The West Asian states of Afghanistan, Pakistan, Iraq and Iran have over the last few decades represented an arc of crisis. Characterized by fractured and dysfunctional political elites, fraught economic policies, and ideological struggles between the forces of authoritarianism and democratization, neo-fundamentalism and pluralism, they embody a mosaic of ethnicities. Amin Saikal, a distinguished Afghan-born […]
Drawing on examples and data from across Australia, Andrew Leigh shows how economics can be used to illuminate what happens on the sporting field, in the stockmarket, and at work. Economics has things to say about AC/DC and Arthur Boyd, dating and dieting, Grange and Geelong, murder and poverty. Incentives matter, often in surprising ways, […]
In Pressed for time, Judy Wajcman explains why we immediately interpret our experiences with digital technology as inexorably accelerating everyday life. She argues that we are not mere hostages to communication devices, and the sense of always being rushed is the result of the priorities and parameters we ourselves set rather than the machines that help […]
Introduction and the article about Emeritus Professor Geoff Harcourt in the special issue of the Cambridge Journal of Economics arising from conference in honour of Geoff’s 80th birthday celebration in Cambridge in June, 2011.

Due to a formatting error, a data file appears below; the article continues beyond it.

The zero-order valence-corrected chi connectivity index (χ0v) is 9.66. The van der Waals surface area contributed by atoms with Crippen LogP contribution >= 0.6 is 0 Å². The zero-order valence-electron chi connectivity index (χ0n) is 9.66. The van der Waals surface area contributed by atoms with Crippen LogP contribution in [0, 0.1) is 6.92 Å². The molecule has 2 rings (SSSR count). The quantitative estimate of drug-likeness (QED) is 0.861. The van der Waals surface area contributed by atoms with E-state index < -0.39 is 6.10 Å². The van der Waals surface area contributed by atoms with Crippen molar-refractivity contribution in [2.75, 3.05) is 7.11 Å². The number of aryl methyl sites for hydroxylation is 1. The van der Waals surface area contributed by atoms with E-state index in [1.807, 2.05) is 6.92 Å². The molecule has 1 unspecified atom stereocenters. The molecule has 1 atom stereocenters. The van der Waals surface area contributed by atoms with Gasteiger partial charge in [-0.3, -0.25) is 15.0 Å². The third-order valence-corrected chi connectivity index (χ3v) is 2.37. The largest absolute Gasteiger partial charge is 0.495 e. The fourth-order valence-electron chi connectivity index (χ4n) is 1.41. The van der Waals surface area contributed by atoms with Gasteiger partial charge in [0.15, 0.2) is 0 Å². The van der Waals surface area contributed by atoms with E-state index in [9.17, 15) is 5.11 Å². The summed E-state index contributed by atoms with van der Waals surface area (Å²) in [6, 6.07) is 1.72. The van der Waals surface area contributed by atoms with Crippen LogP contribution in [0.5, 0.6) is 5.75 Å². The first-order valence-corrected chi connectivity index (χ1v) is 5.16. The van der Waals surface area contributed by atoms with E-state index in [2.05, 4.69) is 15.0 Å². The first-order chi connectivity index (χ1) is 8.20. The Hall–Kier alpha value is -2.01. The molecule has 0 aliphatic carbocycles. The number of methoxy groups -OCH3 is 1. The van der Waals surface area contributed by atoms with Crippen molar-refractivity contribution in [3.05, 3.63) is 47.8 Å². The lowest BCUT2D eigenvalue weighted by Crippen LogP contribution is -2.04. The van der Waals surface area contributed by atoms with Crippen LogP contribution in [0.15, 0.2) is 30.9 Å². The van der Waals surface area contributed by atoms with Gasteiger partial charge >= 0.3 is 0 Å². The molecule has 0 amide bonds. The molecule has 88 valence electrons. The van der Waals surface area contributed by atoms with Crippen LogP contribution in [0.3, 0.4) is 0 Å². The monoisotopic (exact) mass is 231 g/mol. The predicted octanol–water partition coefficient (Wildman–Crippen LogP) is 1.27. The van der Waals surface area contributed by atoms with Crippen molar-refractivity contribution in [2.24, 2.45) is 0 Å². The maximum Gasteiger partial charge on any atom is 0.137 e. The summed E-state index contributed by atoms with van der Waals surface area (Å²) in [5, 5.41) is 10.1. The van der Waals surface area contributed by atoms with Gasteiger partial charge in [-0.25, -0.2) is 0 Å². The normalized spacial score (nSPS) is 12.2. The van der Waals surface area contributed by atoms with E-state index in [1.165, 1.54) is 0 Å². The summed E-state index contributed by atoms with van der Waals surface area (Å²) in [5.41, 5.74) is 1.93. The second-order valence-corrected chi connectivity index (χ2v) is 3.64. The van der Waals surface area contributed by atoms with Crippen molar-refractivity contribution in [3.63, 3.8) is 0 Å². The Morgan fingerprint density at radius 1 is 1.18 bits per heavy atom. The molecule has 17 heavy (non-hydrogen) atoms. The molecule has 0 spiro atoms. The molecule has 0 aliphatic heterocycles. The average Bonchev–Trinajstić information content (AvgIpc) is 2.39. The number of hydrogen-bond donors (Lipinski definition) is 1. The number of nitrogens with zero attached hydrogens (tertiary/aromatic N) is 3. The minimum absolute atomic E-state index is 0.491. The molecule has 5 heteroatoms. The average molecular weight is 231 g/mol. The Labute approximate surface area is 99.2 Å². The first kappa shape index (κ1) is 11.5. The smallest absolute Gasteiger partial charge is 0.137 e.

This collection of essays arose from a workshop (Markets and the Modern University) held in Canberra in 2013 under the auspices of the Academy of Social Sciences in Australia to consider the impact of the encroachment of the market on public universities. The book is available online and will be available in hard copy (POD) […]
In this comprehensive, stylish and accessible introduction to contemporary social theory, Anthony Elliott examines the major social theoretical traditions. From the Frankfurt School to globalization, from feminism to the network society, this new edition has been fully revised and updated, taking into account the most recent developments in social theory. The second edition also contains a […]
With a combined 50 years of research and advocacy experience in tobacco control, Simon Chapman and Becky Freeman set out the evidence for the importance of plain packaging in striking at the heart of what remains of tobacco advertising. They examine the history of the idea, the tobacco industry’s frantic efforts to derail it, and […]
Understanding current patterns of work and changes in the nature of work is central to comprehending our present situation. Trying to assess likely changes in the demand for and supply of workers, and the products and services they create, is critical to understanding how the nation may develop over the next decade. Acknowledging this, the […]
This book provides a truly comprehensive analysis of the 2013 federal election in Australia, which brought the conservative Abbott government to power, consigned the fractious Labor Party to the Opposition benches and ended the ‘hung parliament’ experiment of 2010–13 in which the Greens and three independents lent their support to form a minority Labor government. […]